Rolls-Royce has unveiled its all-new RB3025 engine concept for the 777X, responding to the airframer's 2011 request for information issued to itself, GE and Pratt & Whitney for Boeing's conceptual widebody.
"Boeing asked the three engine [manufacturers] what we could do in terms of product for what is now called the 777X, at around the end of this decade," says Rolls Royce vice-president of strategic marketing, Robert Nuttall.
Most observers predicted that GE would retain the exclusivity it currently enjoys with its GE90 which powers the 777-300ER, -200LR and Freighter, on Boeing's next-generation 777, by offering its conceptual GE9X. However, the emergence of additional proposals kicks off what is likely to be a fierce battle to power the 777X-family of aircraft.
Rated at 99,500lbs with a 337cm (132.5in) fan for the baseline 407-seat 777-9X, giving the RB3025 a bypass ratio of 12:1, Rolls touts a "better than 10%" improvement in fuel burn over the incumbent GE90-115B engine and 15% better than its Trent 800 which powers early model 777s.
Rolls says the current concept provides a low specific thrust and "excellent" propulsive efficiency, along with a 62:1 overall pressure ratio, which, if achieved, would be the highest OPR demonstrated in a commercial turbofan engine.
The RB3025 builds on the Trent 1000 and XWB engines, but Nuttall says the concept is built around its Advance3 environmentally friendly engine (EFE) technology development programme, which includes a Trent 1000-derived core, lean-burn combustor, composite fan and advanced materials in the combustor and high pressure elements of the core.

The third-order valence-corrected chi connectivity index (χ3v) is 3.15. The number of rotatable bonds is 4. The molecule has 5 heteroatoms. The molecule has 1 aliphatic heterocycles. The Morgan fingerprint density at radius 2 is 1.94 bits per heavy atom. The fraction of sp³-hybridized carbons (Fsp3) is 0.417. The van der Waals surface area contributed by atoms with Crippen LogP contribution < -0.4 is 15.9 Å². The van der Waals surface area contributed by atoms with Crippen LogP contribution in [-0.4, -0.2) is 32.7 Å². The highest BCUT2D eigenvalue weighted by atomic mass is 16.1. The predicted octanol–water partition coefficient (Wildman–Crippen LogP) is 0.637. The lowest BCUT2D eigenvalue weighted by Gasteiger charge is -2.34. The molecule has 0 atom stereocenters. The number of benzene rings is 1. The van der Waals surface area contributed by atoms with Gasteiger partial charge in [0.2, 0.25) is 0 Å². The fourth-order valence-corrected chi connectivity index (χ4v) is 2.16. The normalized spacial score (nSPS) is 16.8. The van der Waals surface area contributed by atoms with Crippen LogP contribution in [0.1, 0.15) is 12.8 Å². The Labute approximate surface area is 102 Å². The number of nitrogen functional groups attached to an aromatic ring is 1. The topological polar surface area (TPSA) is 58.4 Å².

"We're pleased to be dependent on Boeing's decision-making here," says Nuttall of a development schedule. "We're targeting an end of the decade timescale, but that will be entirely down to what Boeing tells us. Then obviously we'll work backwards from that date."
Boeing declines to say whether or not it will offer multiple engine choices for the 777X: "It would have to be a programme before we made a decision like that," it says.
The airframer aims for a late-2012 official launch from the company's board of directors.
The 777-8X concept, a 353-seat stretch of the 777-200ER, would have a thrust requirement of 88,000lb and Nuttall says Rolls aims to have a "single bill of materials" for the RB3025 engines on both the -8X and larger -9X, in which the lower thrust is achieved through a simple engine de-rate.
Nuttall says Rolls will take the next "year or two" of design work with Boeing to optimise the engine around the conceptual aircraft, requiring roughly six years ahead of a service entry to fully develop a new engine.
"The design is already quite comprehensive, but we would flesh that out in more and more detail, getting much more down to component level [design]," says Nuttall of its plans for 2012.
"The design we've got, most people wouldn't be able to tell the difference between [the RB3025] and the finished engine. We've got tremendous amounts of detail that we're sharing with Boeing currently," he adds.
Rolls has historically voiced its opposition to aircraft re-engining programmes, though the company looks to enthusiastically pitch the RB3025 for the re-winged, re-engined 777X, citing the aircraft's new composite wing as a key component for achieving the overall optimisation the engine maker prefers when making such a large-scale investment.
"As far as fuel burn is concerned, the wing on an aircraft is the predominant technology, I think we're quite comfortable that 777X is a re-optimised aircraft with a new wing and new engine.
"That's not just the same as only optimising the engine for example. We're very comfortable with this position," says Nuttall.